Setting up Alternative Investment Funds 2012

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Articles

British Virgin Islands

The British Virgin Islands

By Ross Munro, Harneys - The British Virgin Islands is a leading jurisdiction for the formation of alternative investment funds, having approximately 2,525 funds registered or recognised under the Securities and Investment Business Act 2010 (SIBA). Funds recognised or registered under SIBA are regulated by the Financial Services Commission (the Commission), the financial regulator in the British Virgin Islands.   »


Cayman Islands

The Cayman Islands

By Marco Martins and Patrick Colegrave, Harneys – The Cayman Islands is the leading jurisdiction for the formation of alternative investment funds, having approximately 9,990 registered, administered and licensed funds under the Mutual Funds Law (as amended) of the Cayman Islands (the “MFL”) as at 31 March 2012. »


Gibraltar

Gibraltar

By James Lasry, Hassans – Since 2005 with advent of the Financial Services (Experienced Investor Funds) Regulations 2005, recently updated to Financial Services (Experienced Investor Funds) Regulations 2012 (“EIF Regs”) Gibraltar’s funds industry has experienced positive and qualitative growth. As the majority of Gibraltar’s funds are Experienced Investor Funds (“EIFs”) this article will focus primarily on that regime.   »


Guernsey flag

Guernsey

By Paul Wilkes, group partner, Collas Crill – Introduction: Collective investment funds have been operating in Guernsey for four decades, and Guernsey-based funds are promoted and sponsored by leading institutions in over 38 countries. As a result, there is a healthy choice of experienced fund service providers such as administrators, custodians, auditors, tax and legal advisors.   »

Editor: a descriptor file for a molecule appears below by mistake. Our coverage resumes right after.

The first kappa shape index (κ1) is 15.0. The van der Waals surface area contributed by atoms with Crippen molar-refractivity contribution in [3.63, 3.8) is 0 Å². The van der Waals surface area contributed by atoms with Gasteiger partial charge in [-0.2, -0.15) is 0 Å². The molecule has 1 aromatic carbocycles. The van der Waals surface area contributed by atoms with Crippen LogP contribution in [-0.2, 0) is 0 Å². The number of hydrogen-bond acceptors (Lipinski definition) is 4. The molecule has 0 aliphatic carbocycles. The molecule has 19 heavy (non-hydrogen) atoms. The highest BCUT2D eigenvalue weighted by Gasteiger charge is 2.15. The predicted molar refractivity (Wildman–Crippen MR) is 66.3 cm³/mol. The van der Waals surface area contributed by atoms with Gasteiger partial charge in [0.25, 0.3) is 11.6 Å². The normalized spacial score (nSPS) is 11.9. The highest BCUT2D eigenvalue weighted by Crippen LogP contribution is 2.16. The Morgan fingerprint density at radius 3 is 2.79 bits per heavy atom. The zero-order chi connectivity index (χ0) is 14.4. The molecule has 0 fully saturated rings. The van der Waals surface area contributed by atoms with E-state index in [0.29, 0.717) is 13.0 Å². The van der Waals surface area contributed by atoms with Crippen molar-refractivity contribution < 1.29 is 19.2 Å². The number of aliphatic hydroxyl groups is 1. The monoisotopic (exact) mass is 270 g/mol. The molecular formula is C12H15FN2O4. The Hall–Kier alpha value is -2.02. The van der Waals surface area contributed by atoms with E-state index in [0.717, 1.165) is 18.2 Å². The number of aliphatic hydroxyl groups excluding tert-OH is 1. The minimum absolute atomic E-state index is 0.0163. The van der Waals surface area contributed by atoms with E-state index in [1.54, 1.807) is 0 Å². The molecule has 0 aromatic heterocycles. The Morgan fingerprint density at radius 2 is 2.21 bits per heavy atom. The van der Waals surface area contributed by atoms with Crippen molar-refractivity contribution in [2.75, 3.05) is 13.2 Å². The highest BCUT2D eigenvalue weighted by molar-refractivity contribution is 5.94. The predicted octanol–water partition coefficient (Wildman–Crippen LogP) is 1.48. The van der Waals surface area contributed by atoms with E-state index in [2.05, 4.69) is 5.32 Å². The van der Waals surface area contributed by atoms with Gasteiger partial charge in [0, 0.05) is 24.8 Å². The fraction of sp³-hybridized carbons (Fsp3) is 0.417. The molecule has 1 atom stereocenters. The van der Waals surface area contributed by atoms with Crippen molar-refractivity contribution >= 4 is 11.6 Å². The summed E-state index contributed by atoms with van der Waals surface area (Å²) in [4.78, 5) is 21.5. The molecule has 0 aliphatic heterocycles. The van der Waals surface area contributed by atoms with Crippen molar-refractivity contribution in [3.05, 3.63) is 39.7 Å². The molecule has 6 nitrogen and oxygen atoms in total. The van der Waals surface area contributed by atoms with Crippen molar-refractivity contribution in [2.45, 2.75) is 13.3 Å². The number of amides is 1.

Ireland flag

Ireland

By Dillon Eustace – 1. What, if any, are the investor restrictions? Irish Funds are not required to have a minimum number of investors, however, certain Irish regulated funds must, depending on the category of fund, and the specific wording of the legislation, invest capital raised from “the public” (UCITS), raise capital by providing facilities for “direct or indirect participation by the public” (Non-UCITS investment companies) or must constitute an arrangement made for the purpose, or having the effect, of providing facilities for the participation by “the public” (non-UCITS unit trusts). »


Jersey Flag

Jersey

By Ashley Le Feuvre, Senior Manager Funds/SPV Group, Volaw Trust & Corporate Services Limited – Jersey is an international finance centre for a range of financial services including fund administration. Businesses are attracted to Jersey by the Island’s stable government, its proximity to both the UK and continental Europe, the significant expertise developed by the industry in a wide range of financial services and a competitive, co-operative and well-regulated tax environment. Jersey is a parliamentary democracy that is a dependency of the British Crown. It is a British Island, but is not part of the United Kingdom, nor is it a colony. »


Luxembourg

Luxembourg

By Rémi Chevalier and Olivier Sciales, Chevalier & Sciales – I. Why Luxembourg? The establishment of the European Union’s single market has enabled the Grand Duchy of Luxembourg to become one of the leading global domiciles and service centres for both traditional and increasingly alternative investment funds and related vehicles, ranked as the world’s second-largest fund centre measured by assets under management after the United States. From the establishment of Luxembourg’s first fund in 1959 and a total of 805 at the end of 1990, the industry number has grown to 3,874 funds, comprising a total of 13,412 separate investment portfolios, at the end of May 2012. »


Malta

Malta

By the Malta Financial Services Authority – Investment services regulation: The Investment Services Act provides for the authorisation of investment services licence holders and collective investment schemes operating in or from Malta. »


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